Facilitate new connections. Finally, look for other folks in your network that your new contact might benefit by meeting. Obviously, you don’t want to connect them with competitors, but what about other people in similar positions at other organizations? Could they benefit by meeting that person and learning how they handle certain common challenges and situations? Might not seem like big value for you, but believe me, there’s a lot of upside in being the connector/facilitator. Just ask Keith Ferrazzi.

I’ll be honest, this approach probably isn’t for everyone. It’s time-intensive and take a lot of care and feeding. But, I do believe, if done right, it can have substantial pay off. After all, relationships are the bedrock the B2B sales process, right?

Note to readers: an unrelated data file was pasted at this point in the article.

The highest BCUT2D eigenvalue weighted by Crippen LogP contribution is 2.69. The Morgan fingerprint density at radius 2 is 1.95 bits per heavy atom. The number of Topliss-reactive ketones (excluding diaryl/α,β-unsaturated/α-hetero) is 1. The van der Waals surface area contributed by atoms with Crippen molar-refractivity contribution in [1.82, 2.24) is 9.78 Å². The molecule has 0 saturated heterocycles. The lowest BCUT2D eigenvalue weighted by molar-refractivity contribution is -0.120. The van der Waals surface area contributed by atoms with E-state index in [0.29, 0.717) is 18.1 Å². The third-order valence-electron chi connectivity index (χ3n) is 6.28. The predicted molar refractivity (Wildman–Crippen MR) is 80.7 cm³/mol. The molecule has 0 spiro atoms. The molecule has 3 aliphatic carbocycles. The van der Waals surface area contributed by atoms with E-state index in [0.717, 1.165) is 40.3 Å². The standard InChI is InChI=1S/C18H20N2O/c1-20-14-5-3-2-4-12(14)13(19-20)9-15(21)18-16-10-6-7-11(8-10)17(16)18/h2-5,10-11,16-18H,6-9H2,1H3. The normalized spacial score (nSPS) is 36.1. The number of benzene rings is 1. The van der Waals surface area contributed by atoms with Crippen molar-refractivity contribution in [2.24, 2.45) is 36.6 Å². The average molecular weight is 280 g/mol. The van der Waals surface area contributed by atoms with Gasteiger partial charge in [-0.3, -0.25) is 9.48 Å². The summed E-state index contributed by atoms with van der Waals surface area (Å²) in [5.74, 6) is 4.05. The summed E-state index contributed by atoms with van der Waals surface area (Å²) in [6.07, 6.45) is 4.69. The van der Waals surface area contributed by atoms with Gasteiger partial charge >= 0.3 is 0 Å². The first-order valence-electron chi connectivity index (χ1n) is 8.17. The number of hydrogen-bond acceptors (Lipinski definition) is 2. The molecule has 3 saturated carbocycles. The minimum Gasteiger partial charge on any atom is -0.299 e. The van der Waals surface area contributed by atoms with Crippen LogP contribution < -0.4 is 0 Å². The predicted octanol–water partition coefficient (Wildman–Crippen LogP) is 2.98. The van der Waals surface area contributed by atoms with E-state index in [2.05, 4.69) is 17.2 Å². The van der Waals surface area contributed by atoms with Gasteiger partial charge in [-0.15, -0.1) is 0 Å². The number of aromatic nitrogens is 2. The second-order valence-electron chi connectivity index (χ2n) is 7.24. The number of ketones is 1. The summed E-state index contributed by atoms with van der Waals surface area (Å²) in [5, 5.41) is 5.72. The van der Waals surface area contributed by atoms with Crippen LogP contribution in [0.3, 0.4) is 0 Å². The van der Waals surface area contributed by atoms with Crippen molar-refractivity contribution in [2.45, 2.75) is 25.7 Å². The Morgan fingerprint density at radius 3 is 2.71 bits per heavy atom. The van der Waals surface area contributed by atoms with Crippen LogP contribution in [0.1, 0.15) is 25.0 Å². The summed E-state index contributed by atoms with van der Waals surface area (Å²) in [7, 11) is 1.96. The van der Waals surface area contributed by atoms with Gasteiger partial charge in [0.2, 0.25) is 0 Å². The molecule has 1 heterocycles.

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Posted by Shari Weiss   @   30 September 2010
Tags : , ,
Comments
Sep 30, 2010
7:09 pm

Thanks for sharing this. Excellent, useful tips. Very actionable and I can see how this could work in a powerful way. Thanks.

Author Sep 30, 2010
8:41 pm

Darlene, glad you got the opportunity to see Arik’s tips.
🙂

Oct 1, 2010
12:15 am
#3 Ari Herzog :

There is a fault with the “Get introduced through a connection” option because the standard free LI account includes 5 of those to be used at once; and if anyone in the chain takes their time to do their part, you won’t be able to send more until the outstanding ones complete.

You can get faster results by sending them connection requests and short bits of information why you seek that connection. Use the “other” option and type in their email address (which is usually Google-able), or mark a group you share.